Vanguard’s Social Index Fund VFTAX is one of the largest ESG funds on the market, and is Vanguard’s first ever ETF. It is recognised for having had a highly positive impact on the corporation, as following its success, vanguard created numerous other ETFs, thereby influencing other companies in the sector to make climate efforts themselves. In fact, the Vanguard Social Index Fund is very well ranked in many financial blogs.
However, some of its main holdings make this reputation highly questionable, as their actions are nowhere near as sustainable as the corporation leads us to believe
For this reason, I am ranking Vanguard Social Index Fund at 1 planet, although other reviews have ranked it highly, its lack of active advocacy for climate change and sustainable practices is undeniable.
The Vanguard Social Index Fund VFTAX has, ironically, been able to reach its size and place in the market as a sustainable fund thanks to multiple holdings and investments, which are everything but sustainable. Indeed, after analysing its top holdings, I was alarmed when I noticed that very few of these are sustainability and climate-focused companies.
VFTAX’s top ten holdings in order are: Apple, Microsoft Corp, Amazon.com Inc, Alphabet Inc. Class A, Alphabet Inc. Class C, Tesla Inc, UnitedHealth Group Inc, Facebook Inc. Class A, NVIDIA Corp and Procter & Gamble Co.
When observing this list I found that not only are many of these corporations not focused on sustainable industries such as renewable energy, but they even have particularly low ESG scores. Indeed, corporations such as Amazon and Facebook have faced numerous digital scandals in the past few years, for lack of respect for client privacy and transparency. Further, Amazon and Apple in particular have been subject to various criticisms due to the terrible labour conditions workers face, as well as the total absence of eco-consciousness both companies express, as they make little to no efforts to improve their production and distribution ways. Many of the fund’s main holdings do not respect any of the top ESG principles, revealing its unsustainability.
Furthermore, another questionable point is that many of its holdings are the same as Vanguard’s other ETFs, revealing that they are not going out of their way to better the environment, but merely creating multiple ETFs to ‘look good’ and appear as a sustainable corporation
VFTAX screens ESG criteria and excludes companies involved in controversial industries such as tobacco, fossil fuels and adult-entertainment, as well as companies with known poor labour conditions and low wages, in order to maintain its social and climate-positive reputation. However, this criteria is not properly upheld by the fund, nor is it sufficient to qualify VFTAX as sustainable.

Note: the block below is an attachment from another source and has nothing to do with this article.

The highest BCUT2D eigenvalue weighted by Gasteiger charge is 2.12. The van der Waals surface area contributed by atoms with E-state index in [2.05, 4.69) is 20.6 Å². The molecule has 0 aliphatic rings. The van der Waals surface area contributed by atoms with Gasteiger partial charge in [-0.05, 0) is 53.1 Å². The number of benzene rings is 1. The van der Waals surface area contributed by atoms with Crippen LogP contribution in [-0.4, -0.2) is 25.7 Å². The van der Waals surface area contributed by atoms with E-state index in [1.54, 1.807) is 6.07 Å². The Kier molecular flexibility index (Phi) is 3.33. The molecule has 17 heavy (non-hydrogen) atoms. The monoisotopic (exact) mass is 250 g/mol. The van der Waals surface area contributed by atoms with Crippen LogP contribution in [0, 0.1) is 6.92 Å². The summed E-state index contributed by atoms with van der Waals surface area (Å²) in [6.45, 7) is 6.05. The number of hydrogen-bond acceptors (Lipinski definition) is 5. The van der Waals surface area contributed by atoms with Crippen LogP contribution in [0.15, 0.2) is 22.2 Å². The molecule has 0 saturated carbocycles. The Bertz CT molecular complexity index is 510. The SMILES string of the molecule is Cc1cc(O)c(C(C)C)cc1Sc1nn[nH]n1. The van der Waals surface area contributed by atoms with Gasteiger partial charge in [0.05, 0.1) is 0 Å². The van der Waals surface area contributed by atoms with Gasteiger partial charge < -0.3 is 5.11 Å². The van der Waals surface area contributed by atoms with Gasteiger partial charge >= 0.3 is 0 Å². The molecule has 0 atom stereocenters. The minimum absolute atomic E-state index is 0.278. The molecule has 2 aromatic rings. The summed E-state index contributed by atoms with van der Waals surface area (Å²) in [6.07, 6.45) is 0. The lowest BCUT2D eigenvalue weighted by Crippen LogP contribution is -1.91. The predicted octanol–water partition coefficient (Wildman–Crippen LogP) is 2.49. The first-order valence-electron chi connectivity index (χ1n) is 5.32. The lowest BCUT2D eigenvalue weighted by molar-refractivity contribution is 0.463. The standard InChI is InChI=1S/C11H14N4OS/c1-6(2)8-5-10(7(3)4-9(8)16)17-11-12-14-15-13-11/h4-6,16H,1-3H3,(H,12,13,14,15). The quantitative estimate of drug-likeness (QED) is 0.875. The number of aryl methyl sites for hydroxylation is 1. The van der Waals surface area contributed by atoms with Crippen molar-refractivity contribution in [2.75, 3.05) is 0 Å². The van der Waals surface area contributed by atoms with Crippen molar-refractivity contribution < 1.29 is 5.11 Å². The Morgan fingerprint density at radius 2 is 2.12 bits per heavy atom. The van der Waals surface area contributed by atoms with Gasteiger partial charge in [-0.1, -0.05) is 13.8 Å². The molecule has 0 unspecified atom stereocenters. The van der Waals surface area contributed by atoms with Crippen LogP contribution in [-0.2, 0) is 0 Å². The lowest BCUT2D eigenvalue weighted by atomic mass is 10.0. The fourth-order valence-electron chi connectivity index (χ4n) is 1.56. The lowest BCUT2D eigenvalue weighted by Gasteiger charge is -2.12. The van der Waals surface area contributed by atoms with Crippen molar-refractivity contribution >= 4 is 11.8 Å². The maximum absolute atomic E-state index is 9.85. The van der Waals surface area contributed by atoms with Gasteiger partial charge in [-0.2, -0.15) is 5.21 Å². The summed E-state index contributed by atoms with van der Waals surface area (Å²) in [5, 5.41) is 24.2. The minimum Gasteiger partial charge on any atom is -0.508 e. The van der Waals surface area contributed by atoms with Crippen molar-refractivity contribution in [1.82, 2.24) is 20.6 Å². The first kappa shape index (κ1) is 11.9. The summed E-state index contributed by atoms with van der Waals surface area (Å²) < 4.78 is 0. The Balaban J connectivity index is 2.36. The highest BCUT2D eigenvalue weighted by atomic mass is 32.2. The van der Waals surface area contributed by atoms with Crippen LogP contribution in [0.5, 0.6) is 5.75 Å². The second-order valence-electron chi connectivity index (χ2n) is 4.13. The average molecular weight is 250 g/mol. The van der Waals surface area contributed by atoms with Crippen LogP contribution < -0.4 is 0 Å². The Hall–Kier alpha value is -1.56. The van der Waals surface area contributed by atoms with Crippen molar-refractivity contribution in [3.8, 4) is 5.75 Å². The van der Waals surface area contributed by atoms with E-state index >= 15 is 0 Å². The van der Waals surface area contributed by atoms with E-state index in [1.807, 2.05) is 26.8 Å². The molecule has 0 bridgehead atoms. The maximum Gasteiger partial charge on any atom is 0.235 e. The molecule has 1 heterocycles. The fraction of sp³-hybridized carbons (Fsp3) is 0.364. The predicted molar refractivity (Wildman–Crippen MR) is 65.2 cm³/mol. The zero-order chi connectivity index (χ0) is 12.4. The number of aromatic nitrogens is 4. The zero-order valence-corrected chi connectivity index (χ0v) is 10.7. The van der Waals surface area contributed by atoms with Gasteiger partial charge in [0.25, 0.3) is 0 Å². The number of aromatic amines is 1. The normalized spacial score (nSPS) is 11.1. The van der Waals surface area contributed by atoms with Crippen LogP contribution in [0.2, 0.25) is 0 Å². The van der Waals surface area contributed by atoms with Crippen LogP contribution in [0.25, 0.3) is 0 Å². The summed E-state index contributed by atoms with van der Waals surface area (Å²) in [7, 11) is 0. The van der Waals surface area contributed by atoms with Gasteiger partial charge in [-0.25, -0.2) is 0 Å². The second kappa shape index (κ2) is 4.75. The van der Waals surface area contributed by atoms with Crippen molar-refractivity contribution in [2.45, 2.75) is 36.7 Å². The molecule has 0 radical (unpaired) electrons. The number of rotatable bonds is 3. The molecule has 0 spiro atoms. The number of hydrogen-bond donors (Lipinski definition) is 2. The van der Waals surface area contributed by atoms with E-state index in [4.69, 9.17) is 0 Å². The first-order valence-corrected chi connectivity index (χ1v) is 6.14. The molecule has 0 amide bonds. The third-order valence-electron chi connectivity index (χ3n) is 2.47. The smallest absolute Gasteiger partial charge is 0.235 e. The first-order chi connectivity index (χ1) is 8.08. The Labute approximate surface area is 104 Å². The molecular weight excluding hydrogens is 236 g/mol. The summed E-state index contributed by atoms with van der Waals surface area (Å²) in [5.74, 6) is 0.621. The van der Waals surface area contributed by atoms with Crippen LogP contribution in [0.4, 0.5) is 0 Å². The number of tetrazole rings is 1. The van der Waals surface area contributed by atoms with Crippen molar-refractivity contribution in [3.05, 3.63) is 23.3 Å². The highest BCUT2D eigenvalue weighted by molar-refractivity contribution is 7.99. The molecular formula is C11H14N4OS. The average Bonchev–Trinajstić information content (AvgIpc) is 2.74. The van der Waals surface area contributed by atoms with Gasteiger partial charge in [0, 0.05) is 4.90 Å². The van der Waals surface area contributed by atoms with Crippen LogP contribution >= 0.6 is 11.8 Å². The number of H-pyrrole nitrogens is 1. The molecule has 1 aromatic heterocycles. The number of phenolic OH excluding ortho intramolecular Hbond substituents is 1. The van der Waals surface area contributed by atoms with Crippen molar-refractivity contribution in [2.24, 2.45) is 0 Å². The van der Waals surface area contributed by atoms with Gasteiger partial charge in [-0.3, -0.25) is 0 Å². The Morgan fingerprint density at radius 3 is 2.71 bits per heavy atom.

Firstly, although Vanguard Inc claims that this selection criteria is highly strict and effective, leaving a chance only to the best scoring ESG companies, the fact that the fund’s main holdings include the names of Amazon, Apple, Facebook or even Microsoft clearly goes against this statement, revealing the lack of transparency on Vanguard’s behalf regarding its projects and strategies.
Not only are their strategies not upheld, but they lack inclusions of high scoring ESG companies. Indeed, VFTAX only claims to avoid poorly scoring companies, but does not indicate any incentive to invest in ‘better’ companies, who are making active efforts for the climate. Because of this issue, one can notice that the VFTAX Portfolio lacks key environmental and ESG industries such as renewable energy and sustainable alternatives to day to day consumption patterns.
This is highly disappointing as the fund is so highly regarded, yet is only making minimal efforts, pushing me to believe that it has more of a greenwashing mentality, rather than a true desire to spread honest ESG values to other funds in the market.
When researching who is behind the fund, I had a very difficult time figuring out who the managers actually are. This lack of accessibility to this key information reveals the lack of transparency expressed by Vanguard Social Index Fund, thereby bumping its ranking down. Indeed, if one cannot know who those behind a fund are, one cannot properly evaluate the sustainability of this fund.
Because of this gap, I did research on Vanguard as a whole, and what I found only confirms my previous statements. Although the company has pledged to reduce its emissions and eventually achieve net zero emissions across its investments by 2050, current reports show that Vanguard is not on the right track to reaching these goals. Indeed, despite precedent claims, Vanguard holds roughly US$300 billion in fossil fuel complying companies, and multiple of its assets are still in highly polluting industries such as tobacco.
In all, I am very disappointed after reviewing Vanguard’s Social Index Fund, which ranks so highly yet does so little for the environment. Due to its questionable holdings, insufficiently strict investment criteria and lack of transparency, I rate this fund 0.5 planets out of 3, in hope that it will eventually change and stick to its previously set targets.